Doggone, Malchus.  That Might Leave a Mark…

 Le’arrestation du Christ (artist unknown, circa 1520).  Photo by Rama.  From the collection of Musee des Beaux-Arts de Dijon.

3 For though we walk in the flesh, we are not waging war according to the flesh. 4 For the weapons of our warfare are not of the flesh but have divine power to destroy strongholds. 5 We destroy arguments and every lofty opinion raised against the knowledge of God, and take every thought captive to obey Christ, 6 being ready to punish every disobedience, when your obedience is complete. – 2 Corinthians 10:3-6 (ESV)

Malchus didn’t deserve it.  It wasn’t his fault he was the slave of the high priest.  He can’t be blamed for encountering Jesus’ hot headed disciple Peter.  He probably didn’t sign up to sacrifice his ear for the good of the order.

And when the Roman soldiers came to arrest Jesus as He prayed in the garden, Peter decided the right thing to do was to get in touch with his inner Erroll Flynn, swashbuckling Malchus’ ear clean from his skull.  

Peter was ready to battle on the Lord’s behalf.

How did Jesus – the One being wrongly arrested – respond?

He didn’t thank Peter.  No high fives or thumbs up.  Instead Jesus rebuked His disciple, ordering him to sheath his sword.  Then He healed Malchus’ ear.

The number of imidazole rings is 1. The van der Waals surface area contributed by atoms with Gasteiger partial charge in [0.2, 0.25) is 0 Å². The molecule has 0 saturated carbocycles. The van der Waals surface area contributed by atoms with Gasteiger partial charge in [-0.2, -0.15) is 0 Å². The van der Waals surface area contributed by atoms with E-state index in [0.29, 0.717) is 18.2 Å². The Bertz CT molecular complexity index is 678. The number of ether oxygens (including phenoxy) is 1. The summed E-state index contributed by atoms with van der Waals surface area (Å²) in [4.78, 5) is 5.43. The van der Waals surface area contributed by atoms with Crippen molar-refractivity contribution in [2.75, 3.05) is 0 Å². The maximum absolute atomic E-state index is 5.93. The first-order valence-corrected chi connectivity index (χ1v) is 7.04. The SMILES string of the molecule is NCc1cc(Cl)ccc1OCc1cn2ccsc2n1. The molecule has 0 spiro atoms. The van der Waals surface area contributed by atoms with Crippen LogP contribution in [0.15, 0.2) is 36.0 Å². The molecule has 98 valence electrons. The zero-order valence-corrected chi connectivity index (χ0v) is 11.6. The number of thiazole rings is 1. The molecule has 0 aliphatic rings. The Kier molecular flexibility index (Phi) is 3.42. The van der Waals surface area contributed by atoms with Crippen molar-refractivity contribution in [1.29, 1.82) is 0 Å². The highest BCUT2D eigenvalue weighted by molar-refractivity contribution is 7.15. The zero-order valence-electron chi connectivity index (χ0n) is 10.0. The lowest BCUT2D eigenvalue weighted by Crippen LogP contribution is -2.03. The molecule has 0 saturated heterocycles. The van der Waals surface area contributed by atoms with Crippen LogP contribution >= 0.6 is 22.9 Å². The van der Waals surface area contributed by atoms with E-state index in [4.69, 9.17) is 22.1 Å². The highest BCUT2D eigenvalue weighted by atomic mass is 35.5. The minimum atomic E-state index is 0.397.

It is easy to stand up against those who oppose our beliefs.  Just ask any of the people who stand up against Christians and the Bible and Jesus.  It is easy to get angry at those who push their agendas against another group.  (And before any of you start crying “foul”… yes, there are Christians with agendas to push as well.)

But, instead of getting mad and grumbling and yelling, why not take a stand for Christ and His way of doing things?  When we stand up against our enemies and belittle or slander them, are we any better?  Even if we are right, are we not called to love our enemies?  Do we think God is so weak that He needs us to defend Him against those who oppose Him?  

We are called to be disciples – followers / students / replicators of Christ.  There were times when Jesus was very blunt with the religious Pharisees, but when it came to pagan Romans, Christ didn’t engage them in arguments.  

Consider the Roman centurion who approached Jesus in Cana (see John 4:46-53).  Jesus didn’t give the Roman theological reasoning for why He was the Son of God. He didn’t show the centurion the error of his Pagan ways.  He met a need.  He healed the man’s son from about 23 miles away – a day’s walk in Jesus’ time.

The Roman centurion came to faith in Christ not through crafty arguments or cutting debate skills.  Jesus was his only hope, and he knew it.  He came to Christ, and the Lord mercifully, lovingly, received him. 

Yes, there is a difference here between the Roman centurion and those who attack Christianity today.  The Roman was desperate for help and needed someone to save His son.  Those who stand against think they can handle it all on their own.  

Sometimes a person has to come to the end of his rope before he seeks Jesus.  It is in the darkest of times that we crave the light so deeply.  And, for those who seek the Lord, He is always there.  Never early.  Never late.

Instead of opposing our enemies, love them.  Feed them.  Give them your other cheek.  Pray for them.  Do not speak ill of them.  None of us has any idea of what lies ahead, and how God will use those circumstances to reach us.

Don’t follow the easy path.  Stand up for Christ by loving others.  Even / especially our enemies.

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